The birth of modern art did not herald the arrival of naive art, but it has contributed to its recognition and the acceptance of its existence.
The twentieth century was the era of great experimentation. Within such experimentation, naive art should be considered to be a strong artistic element. It should, therefore, be accepted as an aspect of new artistic reality.
At the beginning of this millennium we acknowledge the presence of pluralism in almost every aspect of human creativity. Therefore, it is understandable that naive art, as an element of modern art, has been characterized by numerous pluralistic definitions. These include heterogeneous aspects of artistic expression, strong inner restlessness and poetic imagery (ie: rural, urban, surrealistic, marginal art, art-brut, outsider art ).
It was eight years ago that Olivera Smiljkovic set of on her predestined journey inspired by her rich store of memories. This journey is both an artistic challenge and an adventure which until now has been looked up within her. She started painting as a result of close connections with the Museum of Naive Art in Jagodina (Yugoslavia) and valuable friendships with naive art painters, but primarily as a result of her personal sensibility and nostalgia for her home land.
Constantly trying to find appropriate forms of expression for her artistic perception, Olivera has succeeded in creating her own distinctive style…
…She paints with hedonistic exuberance, still lifes and interiors being the recurring theme of her paintings. Painting in this way she demonstrates a fine sense of color, texture, bold composition with the broad approach to the rendering of detail. As a result there emerges a sense of balance, crystal clarity and tranquility…
…The inner poetry which this painter possesses, influences her paintings which show a self-satisfied, joyful world, where there is no room for bitterness, sadness or sorrow…
Prof. Koviljka Smiljkovic, Art Critic
Olivera Smiljkovic catalogue 2002, Limassol – Cyprus
…Alongside her recognizable, subtle use of color, the artist paints an ancient monument of Serbian architecture that shines out of dense verdure as a symbol of our authenticity. It was thanks to her simplicity and clarity of composition as well as her harmonious use of color that the jury of the Ninth International Biennial of Naive Art decided to present her with an AWARD for her works displayed.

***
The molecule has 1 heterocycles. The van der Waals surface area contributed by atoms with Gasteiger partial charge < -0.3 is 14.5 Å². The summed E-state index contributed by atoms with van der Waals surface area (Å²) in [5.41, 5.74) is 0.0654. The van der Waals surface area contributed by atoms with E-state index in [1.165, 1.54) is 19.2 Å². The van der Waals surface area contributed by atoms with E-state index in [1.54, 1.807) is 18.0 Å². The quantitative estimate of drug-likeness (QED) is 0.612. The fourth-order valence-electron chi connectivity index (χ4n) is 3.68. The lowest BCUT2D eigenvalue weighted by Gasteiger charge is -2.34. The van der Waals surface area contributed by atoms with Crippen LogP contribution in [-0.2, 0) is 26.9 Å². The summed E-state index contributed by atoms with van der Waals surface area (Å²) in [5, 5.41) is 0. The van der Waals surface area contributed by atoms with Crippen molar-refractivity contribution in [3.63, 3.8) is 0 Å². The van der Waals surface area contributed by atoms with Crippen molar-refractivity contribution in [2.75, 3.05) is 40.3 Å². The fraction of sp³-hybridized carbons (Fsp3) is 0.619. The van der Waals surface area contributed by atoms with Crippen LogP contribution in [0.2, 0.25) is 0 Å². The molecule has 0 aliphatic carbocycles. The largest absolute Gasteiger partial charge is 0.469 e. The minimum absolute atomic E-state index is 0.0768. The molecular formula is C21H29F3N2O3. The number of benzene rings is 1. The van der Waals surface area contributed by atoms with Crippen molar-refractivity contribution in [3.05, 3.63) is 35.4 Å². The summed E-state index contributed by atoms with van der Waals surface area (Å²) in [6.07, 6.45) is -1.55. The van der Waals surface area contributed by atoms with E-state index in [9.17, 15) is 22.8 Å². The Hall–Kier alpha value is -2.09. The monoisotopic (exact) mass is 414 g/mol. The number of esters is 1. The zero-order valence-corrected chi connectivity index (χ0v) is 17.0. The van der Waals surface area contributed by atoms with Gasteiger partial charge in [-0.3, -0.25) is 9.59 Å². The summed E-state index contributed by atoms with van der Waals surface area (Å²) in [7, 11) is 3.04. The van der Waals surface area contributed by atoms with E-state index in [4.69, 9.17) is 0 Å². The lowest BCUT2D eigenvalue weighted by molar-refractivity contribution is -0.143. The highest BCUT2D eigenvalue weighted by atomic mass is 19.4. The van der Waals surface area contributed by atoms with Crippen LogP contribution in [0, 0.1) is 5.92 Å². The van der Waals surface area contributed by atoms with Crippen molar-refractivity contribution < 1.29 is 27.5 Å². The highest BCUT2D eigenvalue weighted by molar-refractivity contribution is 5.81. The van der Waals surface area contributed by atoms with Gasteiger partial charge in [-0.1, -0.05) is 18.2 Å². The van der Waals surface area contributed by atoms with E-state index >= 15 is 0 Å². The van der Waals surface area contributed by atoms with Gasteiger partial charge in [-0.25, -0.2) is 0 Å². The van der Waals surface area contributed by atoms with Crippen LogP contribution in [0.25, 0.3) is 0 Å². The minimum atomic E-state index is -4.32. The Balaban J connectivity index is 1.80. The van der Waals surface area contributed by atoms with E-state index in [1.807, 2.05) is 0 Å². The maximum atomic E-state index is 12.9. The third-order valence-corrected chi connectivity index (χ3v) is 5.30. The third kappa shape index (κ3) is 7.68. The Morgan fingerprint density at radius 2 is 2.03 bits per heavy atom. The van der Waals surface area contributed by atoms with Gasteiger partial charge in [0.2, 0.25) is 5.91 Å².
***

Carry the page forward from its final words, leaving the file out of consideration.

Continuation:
Marica Vlacevic, Senior Curator
Nineth Biennial of Naive Art, Catalogue, Museum of Naive Art, Jagodina, Yugoslavia, 1999
…In her paintings she depicts of beauty of quaint corners and interiors, old gates, fences and windows overgrown with Mediterranean vegetation. Inspired with lyricism and enlivened with vibrant colors, she does not leave us untouched, but rather transports us to a prettier, imaginary and siren world…
Glyn Hughes, Art Critic
The Cyprus Weekly, Cyprys, 17-23 May 2002
Olivera Smiljkovic’s debut into the world of fine arts has established the fact that this art form has received a new, authentic and strong representative. Many years ago, when Olivera first exhibited her work at the 8ht Naïve Art Biennial exhibition in Jagodina, it captivated attention of many. Her work was selected and highly praised by the jury of experts, which gave her encouragement and confidence to embark on the road of fine art. Her further affirmation was based on active participation in many group exhibitions, both local and international, as well as taking part in numerous Plein Airs.
After Olivera’s first autonomous exhibition, which took part one year ago, we are in the position to discover her new paintings in this second exhibition, where she revisits the old motives, further strengthening her unique artistic expression and expanding the palette within the chosen theme. While remaining faithful to her favorite landscapes, still lifes, interiors and ancient architecture of churches and monasteries, she emphasizes richness of detail, by careful selection of precisely those details that create the atmosphere of authenticity. Desire to bring back to life old ethnic objects and interiors are a result of childhood reminiscence of home and her grandmother’s village.